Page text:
What you can do
- Write down your symptoms. Note situations that increase eye floaters you see or times when you see fewer eye floaters.
- List medications, vitamins and supplements you take.
- Write down questions to ask your doctor.
Preparing a list of questions can help you make the most of your time with your doctor. For eye floaters, some basic questions to ask include:
- Why do I see these eye floaters?
- Will they always be there?
- What can I do to prevent more from occurring?
- Are there treatments available?
- Are there brochures or other printed material I can take? What websites do you recommend?
- Do I need a follow-up appointment, and, if so, when?
What to expect from your doctor
Your doctor is likely to ask you a number of questions, such as:
- When did your eye floaters begin?
- Have your symptoms been continuous or occasional?
- Have you recently noticed many new floaters?
- Have you seen light flashes?
- Does anything seem to improve or worsen your symptoms?
- Have you ever had eye surgery?
- Do you have medical conditions, such as diabetes or high blood pressure?
Your doctor will conduct a complete eye exam including eye dilation to better see the back of your eyes.
Most eye floaters don't require treatment
Eye floaters can be frustrating, and adjusting to them can take time. However, you may eventually be able to ignore them or notice them less often.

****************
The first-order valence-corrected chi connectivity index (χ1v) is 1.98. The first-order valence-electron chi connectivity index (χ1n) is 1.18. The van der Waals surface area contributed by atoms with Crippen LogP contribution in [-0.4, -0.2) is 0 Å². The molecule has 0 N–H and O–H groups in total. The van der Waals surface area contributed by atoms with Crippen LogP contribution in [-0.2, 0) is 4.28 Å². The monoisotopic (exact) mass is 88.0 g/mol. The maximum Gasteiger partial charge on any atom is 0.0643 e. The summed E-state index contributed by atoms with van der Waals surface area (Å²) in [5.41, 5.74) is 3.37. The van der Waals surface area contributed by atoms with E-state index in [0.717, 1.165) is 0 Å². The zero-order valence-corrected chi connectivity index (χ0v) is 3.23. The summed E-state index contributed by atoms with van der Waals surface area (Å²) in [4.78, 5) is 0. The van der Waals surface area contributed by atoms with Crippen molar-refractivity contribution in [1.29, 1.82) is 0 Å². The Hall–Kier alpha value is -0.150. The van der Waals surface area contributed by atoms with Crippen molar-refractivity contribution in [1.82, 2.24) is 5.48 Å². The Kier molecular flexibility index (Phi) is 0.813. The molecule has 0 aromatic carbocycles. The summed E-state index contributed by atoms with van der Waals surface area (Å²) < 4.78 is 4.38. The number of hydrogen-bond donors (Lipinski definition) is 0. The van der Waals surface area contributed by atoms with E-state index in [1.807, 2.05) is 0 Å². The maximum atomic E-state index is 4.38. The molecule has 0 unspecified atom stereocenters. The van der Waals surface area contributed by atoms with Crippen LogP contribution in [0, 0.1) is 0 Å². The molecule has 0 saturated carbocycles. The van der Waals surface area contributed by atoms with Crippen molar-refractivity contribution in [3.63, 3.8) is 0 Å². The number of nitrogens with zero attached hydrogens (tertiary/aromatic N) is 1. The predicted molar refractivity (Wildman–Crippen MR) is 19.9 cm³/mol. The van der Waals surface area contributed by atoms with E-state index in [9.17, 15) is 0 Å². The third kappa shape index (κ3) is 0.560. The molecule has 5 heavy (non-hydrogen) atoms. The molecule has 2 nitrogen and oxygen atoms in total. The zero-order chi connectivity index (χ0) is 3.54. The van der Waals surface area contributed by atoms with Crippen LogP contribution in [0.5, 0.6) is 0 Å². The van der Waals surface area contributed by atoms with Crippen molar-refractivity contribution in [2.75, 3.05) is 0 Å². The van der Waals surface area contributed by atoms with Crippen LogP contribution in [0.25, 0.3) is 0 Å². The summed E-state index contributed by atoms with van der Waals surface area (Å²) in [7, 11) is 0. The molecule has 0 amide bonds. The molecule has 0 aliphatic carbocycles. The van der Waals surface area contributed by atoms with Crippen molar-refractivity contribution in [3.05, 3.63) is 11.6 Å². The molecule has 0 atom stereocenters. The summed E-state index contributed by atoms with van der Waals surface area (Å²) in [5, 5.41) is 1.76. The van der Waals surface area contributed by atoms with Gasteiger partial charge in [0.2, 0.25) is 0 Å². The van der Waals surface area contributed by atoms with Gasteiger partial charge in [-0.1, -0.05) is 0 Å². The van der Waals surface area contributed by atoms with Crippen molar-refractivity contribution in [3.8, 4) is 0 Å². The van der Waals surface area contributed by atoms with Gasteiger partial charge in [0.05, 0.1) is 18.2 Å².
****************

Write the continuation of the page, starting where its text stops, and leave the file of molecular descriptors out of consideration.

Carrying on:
Treatments for floaters that impair your vision
If your eye floaters impair your vision, which happens rarely, you and your eye doctor may consider treatment.
Options may include:
Using a laser to disrupt the floaters. An ophthalmologist aims a special laser at the floaters in the vitreous, which may break them up and make them less noticeable. Some people who have this treatment report improved vision; others notice little or no difference.
Risks of laser therapy include damage to your retina if the laser is aimed incorrectly. Laser surgery to treat floaters is used infrequently.
- Using surgery to remove the vitreous. An ophthalmologist removes the vitreous through a small incision and replaces it with a solution to help your eye maintain its shape. Surgery may not remove all the floaters, and new floaters can develop after surgery. Risks of vitrectomy include bleeding and retinal tears.
Dec. 12, 2014
- Facts about floaters. National Eye Institute. http://www.nei.nih.gov/health/floaters/floaters.asp. Accessed Nov. 6, 2014.
- Sendrowski DP, et al. Current treatment for vitreous floaters. Optometry. 2010;81:157.
- Tintinalli JE, et al. Tintinalli's Emergency Medicine: A Comprehensive Study Guide. 7th ed. New York, N.Y.: The McGraw Hill Companies; 2011. http://www.accessmedicine.com/resourceTOC.aspx?resourceID=40. Accessed Nov. 7, 2014.
- Riordan-Eva P, et al. Vaughan & Asbury's General Ophthalmology. 18th ed. New York, N.Y.: The McGraw-Hill Companies; 2011. http://www.accessmedicine.com/resourceTOC.aspx?resourceID=720. Accessed Nov. 7, 2014.